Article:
it.” (“Hakim” 43)
“For one of those gnostic, the visible universe
was an illusion or, more precisely, a sophism.
Mirrors and fatherhood are hateful because
they multiply and proclaim it.” (“Tlön” 69)
“Mary was always careful to shield [Horace]
from the mirrors: she dressed behind closed
doors and made sure the curtains were in place
before leaving the room.” (“Daisy Dolls” 206)
“From the mirror’s point of view he had always
been a man with no head.” (“Daisy Dolls” 207)
Mirrors: Fear of Reproduction
• Mirrors reproduce or
• Confirm but also
dissolve identity
• But with small
• They expand space—
and time?
Mirror Maze in Prague
Goya, “The Sleep of Reason Produces Monsters”
Monsters: Civilization/Barbarism
• “Civilization and
Barbarism”: which is
• Is modernity
• Is reason monstrous?
• Which are worse:
monsters of mind or
Monsters: Order/Chaos
• “Hakim”: disorder
through revelation
• “Emma Zunz”: order
through dissimulation
• “Lottery”: a world
ordered through chance
• “Library” a world made
chaotic through order
• Is the milieu itself
Borges and groupies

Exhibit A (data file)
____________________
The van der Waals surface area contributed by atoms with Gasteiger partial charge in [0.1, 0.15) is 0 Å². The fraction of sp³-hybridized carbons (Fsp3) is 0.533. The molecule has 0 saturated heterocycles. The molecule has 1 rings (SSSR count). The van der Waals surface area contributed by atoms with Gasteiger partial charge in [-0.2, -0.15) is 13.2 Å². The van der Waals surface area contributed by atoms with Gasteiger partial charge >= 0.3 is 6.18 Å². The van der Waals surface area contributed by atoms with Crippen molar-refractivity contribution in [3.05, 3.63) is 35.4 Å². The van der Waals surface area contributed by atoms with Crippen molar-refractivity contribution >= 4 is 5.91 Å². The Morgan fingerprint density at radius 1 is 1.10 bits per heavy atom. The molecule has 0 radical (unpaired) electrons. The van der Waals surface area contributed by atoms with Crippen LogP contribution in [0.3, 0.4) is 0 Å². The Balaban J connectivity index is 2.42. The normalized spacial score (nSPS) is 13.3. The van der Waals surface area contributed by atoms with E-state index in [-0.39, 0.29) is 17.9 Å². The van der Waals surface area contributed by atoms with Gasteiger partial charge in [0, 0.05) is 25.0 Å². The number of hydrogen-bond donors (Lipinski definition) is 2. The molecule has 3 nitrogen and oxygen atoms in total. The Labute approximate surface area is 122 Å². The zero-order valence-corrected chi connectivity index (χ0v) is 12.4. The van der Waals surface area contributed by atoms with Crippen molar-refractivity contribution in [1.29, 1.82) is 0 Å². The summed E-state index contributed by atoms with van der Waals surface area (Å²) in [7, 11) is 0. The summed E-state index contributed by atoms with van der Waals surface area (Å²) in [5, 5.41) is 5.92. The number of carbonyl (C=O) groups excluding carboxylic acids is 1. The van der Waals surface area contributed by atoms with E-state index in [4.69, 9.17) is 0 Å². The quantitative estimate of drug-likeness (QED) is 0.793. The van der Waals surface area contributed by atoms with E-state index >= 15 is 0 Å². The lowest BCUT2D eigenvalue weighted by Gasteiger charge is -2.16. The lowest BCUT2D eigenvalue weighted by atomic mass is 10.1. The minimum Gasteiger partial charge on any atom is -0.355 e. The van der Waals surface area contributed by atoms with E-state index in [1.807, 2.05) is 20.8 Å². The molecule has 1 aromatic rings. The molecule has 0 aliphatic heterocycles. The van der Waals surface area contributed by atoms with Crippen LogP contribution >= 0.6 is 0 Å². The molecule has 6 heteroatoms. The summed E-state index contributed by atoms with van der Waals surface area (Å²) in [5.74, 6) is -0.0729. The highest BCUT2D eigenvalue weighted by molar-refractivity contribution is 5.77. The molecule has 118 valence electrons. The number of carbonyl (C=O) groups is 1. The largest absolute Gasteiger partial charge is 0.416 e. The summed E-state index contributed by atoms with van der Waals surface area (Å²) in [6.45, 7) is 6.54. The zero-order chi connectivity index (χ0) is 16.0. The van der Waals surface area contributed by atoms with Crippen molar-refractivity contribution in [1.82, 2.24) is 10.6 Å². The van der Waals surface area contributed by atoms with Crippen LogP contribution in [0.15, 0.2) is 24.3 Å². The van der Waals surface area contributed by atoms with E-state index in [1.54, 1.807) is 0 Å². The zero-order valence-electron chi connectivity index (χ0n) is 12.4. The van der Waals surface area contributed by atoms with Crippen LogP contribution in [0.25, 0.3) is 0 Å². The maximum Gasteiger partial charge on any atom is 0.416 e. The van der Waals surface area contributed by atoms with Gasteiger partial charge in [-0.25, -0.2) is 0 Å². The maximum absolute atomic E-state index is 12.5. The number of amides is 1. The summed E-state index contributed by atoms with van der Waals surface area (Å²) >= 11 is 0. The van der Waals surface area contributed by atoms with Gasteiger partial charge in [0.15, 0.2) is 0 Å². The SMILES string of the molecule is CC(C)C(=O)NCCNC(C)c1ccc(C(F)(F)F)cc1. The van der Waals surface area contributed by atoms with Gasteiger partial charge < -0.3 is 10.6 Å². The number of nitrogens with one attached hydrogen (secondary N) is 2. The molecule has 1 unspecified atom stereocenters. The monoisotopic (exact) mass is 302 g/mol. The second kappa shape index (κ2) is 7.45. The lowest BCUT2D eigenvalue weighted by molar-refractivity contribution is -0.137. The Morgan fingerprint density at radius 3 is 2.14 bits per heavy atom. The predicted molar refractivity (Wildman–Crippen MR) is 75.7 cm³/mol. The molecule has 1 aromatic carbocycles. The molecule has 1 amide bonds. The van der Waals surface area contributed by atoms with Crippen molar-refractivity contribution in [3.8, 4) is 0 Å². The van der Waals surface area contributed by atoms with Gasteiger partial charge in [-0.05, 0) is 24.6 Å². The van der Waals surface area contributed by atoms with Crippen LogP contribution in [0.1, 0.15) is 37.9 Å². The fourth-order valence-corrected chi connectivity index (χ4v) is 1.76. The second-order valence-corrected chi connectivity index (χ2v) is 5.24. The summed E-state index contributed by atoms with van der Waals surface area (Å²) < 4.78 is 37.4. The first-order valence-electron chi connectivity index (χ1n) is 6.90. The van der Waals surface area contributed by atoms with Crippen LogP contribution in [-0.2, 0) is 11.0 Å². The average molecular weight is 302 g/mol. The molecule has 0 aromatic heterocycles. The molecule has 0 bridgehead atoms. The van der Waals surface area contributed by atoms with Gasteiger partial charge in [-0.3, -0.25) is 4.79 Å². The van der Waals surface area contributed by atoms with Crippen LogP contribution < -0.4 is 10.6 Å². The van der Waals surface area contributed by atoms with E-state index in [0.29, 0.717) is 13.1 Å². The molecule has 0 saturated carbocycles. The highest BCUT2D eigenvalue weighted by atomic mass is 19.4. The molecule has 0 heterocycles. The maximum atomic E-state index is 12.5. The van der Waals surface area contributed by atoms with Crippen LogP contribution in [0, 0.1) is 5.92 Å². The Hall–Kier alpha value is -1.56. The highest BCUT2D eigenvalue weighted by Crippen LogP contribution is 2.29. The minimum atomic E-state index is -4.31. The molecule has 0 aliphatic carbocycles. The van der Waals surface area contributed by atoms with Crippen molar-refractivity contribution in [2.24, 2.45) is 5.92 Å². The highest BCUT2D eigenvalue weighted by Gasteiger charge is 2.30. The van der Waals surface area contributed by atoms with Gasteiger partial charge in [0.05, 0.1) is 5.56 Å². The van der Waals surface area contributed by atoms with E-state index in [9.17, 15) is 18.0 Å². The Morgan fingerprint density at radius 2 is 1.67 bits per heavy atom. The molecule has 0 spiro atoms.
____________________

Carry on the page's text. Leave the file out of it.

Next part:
“And sitting there, Aunt Pepa spent the
afternoon listening to the cat’s cries as it was
cooked alive.” (“The Cooked Cat” 3)
“Let’s go to work, brother. The buzzard’ll come
in to clean up after us. I killed ’er today. We’ll
leave ’er her, her and her fancy clothes. She
won’t cause any more hurt.” (“The Interloper”
At first sight, these stories are devoid of affect
Or rather, a disconnect between things
But they are also disconcerting, troubling
Do they show a desire for affect?
A diagnosis that affect is now reduced?
In place of music, the hum of the machines?
Or a call for us all to become machinic?
Affect, Power, and Prosthesis
Affect as a measure of power (Spinoza)
Modernity’s many “prosthetic gods”
Hence interest in objects and empowerment
Objects empower us, but gain powers
We become powerless without them
Should we welcome this inhuman mixture?
Or should we strive to be pure?